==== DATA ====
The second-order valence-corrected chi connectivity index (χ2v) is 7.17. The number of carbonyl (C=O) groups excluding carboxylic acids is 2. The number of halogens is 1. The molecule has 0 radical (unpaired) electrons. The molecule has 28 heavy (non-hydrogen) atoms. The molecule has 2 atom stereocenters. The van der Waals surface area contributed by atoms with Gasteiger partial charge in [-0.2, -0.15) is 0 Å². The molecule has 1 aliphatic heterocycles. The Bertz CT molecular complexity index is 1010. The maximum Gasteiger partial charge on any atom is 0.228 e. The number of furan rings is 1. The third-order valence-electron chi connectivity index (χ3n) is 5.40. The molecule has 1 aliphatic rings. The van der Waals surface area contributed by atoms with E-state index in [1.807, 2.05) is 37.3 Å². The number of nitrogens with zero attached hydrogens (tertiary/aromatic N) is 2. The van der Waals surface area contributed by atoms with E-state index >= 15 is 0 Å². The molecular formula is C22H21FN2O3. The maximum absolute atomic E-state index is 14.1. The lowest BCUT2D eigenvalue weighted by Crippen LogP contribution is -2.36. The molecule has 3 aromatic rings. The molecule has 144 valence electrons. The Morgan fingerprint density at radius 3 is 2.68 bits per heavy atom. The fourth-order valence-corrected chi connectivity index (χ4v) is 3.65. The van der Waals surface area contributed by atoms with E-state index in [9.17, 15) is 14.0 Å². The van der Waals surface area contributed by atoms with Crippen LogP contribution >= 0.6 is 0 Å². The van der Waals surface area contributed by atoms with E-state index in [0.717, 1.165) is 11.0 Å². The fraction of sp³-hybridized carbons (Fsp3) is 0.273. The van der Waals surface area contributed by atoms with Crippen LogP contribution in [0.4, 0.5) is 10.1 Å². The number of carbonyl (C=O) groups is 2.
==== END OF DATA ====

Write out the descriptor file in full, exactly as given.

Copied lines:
The second-order valence-corrected chi connectivity index (χ2v) is 7.17. The number of carbonyl (C=O) groups excluding carboxylic acids is 2. The number of halogens is 1. The molecule has 0 radical (unpaired) electrons. The molecule has 28 heavy (non-hydrogen) atoms. The molecule has 2 atom stereocenters. The van der Waals surface area contributed by atoms with Gasteiger partial charge in [-0.2, -0.15) is 0 Å². The molecule has 1 aliphatic heterocycles. The Bertz CT molecular complexity index is 1010. The maximum Gasteiger partial charge on any atom is 0.228 e. The number of furan rings is 1. The third-order valence-electron chi connectivity index (χ3n) is 5.40. The molecule has 1 aliphatic rings. The van der Waals surface area contributed by atoms with E-state index in [1.807, 2.05) is 37.3 Å². The number of nitrogens with zero attached hydrogens (tertiary/aromatic N) is 2. The van der Waals surface area contributed by atoms with E-state index >= 15 is 0 Å². The molecular formula is C22H21FN2O3. The maximum absolute atomic E-state index is 14.1. The lowest BCUT2D eigenvalue weighted by Crippen LogP contribution is -2.36. The molecule has 3 aromatic rings. The molecule has 144 valence electrons. The Morgan fingerprint density at radius 3 is 2.68 bits per heavy atom. The fourth-order valence-corrected chi connectivity index (χ4v) is 3.65. The van der Waals surface area contributed by atoms with E-state index in [9.17, 15) is 14.0 Å². The van der Waals surface area contributed by atoms with Crippen LogP contribution >= 0.6 is 0 Å². The van der Waals surface area contributed by atoms with E-state index in [0.717, 1.165) is 11.0 Å². The fraction of sp³-hybridized carbons (Fsp3) is 0.273. The van der Waals surface area contributed by atoms with Crippen LogP contribution in [0.4, 0.5) is 10.1 Å². The number of carbonyl (C=O) groups is 2.